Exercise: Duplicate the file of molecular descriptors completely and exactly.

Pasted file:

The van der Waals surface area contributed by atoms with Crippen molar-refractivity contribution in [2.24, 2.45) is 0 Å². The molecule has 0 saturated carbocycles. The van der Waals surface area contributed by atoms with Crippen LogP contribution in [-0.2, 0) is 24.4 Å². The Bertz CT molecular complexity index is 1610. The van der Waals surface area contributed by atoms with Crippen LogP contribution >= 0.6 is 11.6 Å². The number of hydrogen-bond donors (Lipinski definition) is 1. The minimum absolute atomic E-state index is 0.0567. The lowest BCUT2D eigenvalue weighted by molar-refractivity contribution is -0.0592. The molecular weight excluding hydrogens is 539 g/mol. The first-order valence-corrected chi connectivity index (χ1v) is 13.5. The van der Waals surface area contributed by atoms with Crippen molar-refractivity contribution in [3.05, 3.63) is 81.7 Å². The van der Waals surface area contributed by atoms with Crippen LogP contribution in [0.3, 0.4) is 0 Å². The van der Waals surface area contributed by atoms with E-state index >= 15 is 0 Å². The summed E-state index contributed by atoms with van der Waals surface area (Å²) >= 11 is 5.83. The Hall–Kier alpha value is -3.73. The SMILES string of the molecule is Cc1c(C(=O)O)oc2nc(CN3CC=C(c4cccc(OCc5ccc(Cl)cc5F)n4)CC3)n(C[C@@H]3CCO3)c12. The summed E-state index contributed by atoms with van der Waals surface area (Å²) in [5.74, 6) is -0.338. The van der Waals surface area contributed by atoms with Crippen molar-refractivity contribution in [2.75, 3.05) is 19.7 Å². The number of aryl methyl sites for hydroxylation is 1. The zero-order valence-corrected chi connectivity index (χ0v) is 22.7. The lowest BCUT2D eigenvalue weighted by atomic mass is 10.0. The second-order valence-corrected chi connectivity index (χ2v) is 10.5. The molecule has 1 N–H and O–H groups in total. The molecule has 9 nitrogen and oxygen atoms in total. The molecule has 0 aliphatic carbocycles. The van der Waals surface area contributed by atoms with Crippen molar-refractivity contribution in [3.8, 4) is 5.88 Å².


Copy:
The van der Waals surface area contributed by atoms with Crippen molar-refractivity contribution in [2.24, 2.45) is 0 Å². The molecule has 0 saturated carbocycles. The van der Waals surface area contributed by atoms with Crippen LogP contribution in [-0.2, 0) is 24.4 Å². The Bertz CT molecular complexity index is 1610. The van der Waals surface area contributed by atoms with Crippen LogP contribution >= 0.6 is 11.6 Å². The number of hydrogen-bond donors (Lipinski definition) is 1. The minimum absolute atomic E-state index is 0.0567. The lowest BCUT2D eigenvalue weighted by molar-refractivity contribution is -0.0592. The molecular weight excluding hydrogens is 539 g/mol. The first-order valence-corrected chi connectivity index (χ1v) is 13.5. The van der Waals surface area contributed by atoms with Crippen molar-refractivity contribution in [3.05, 3.63) is 81.7 Å². The van der Waals surface area contributed by atoms with Crippen LogP contribution in [0.3, 0.4) is 0 Å². The van der Waals surface area contributed by atoms with E-state index >= 15 is 0 Å². The summed E-state index contributed by atoms with van der Waals surface area (Å²) >= 11 is 5.83. The Hall–Kier alpha value is -3.73. The SMILES string of the molecule is Cc1c(C(=O)O)oc2nc(CN3CC=C(c4cccc(OCc5ccc(Cl)cc5F)n4)CC3)n(C[C@@H]3CCO3)c12. The summed E-state index contributed by atoms with van der Waals surface area (Å²) in [5.74, 6) is -0.338. The van der Waals surface area contributed by atoms with Crippen molar-refractivity contribution in [2.75, 3.05) is 19.7 Å². The number of aryl methyl sites for hydroxylation is 1. The zero-order valence-corrected chi connectivity index (χ0v) is 22.7. The lowest BCUT2D eigenvalue weighted by atomic mass is 10.0. The second-order valence-corrected chi connectivity index (χ2v) is 10.5. The molecule has 1 N–H and O–H groups in total. The molecule has 9 nitrogen and oxygen atoms in total. The molecule has 0 aliphatic carbocycles. The van der Waals surface area contributed by atoms with Crippen molar-refractivity contribution in [3.8, 4) is 5.88 Å².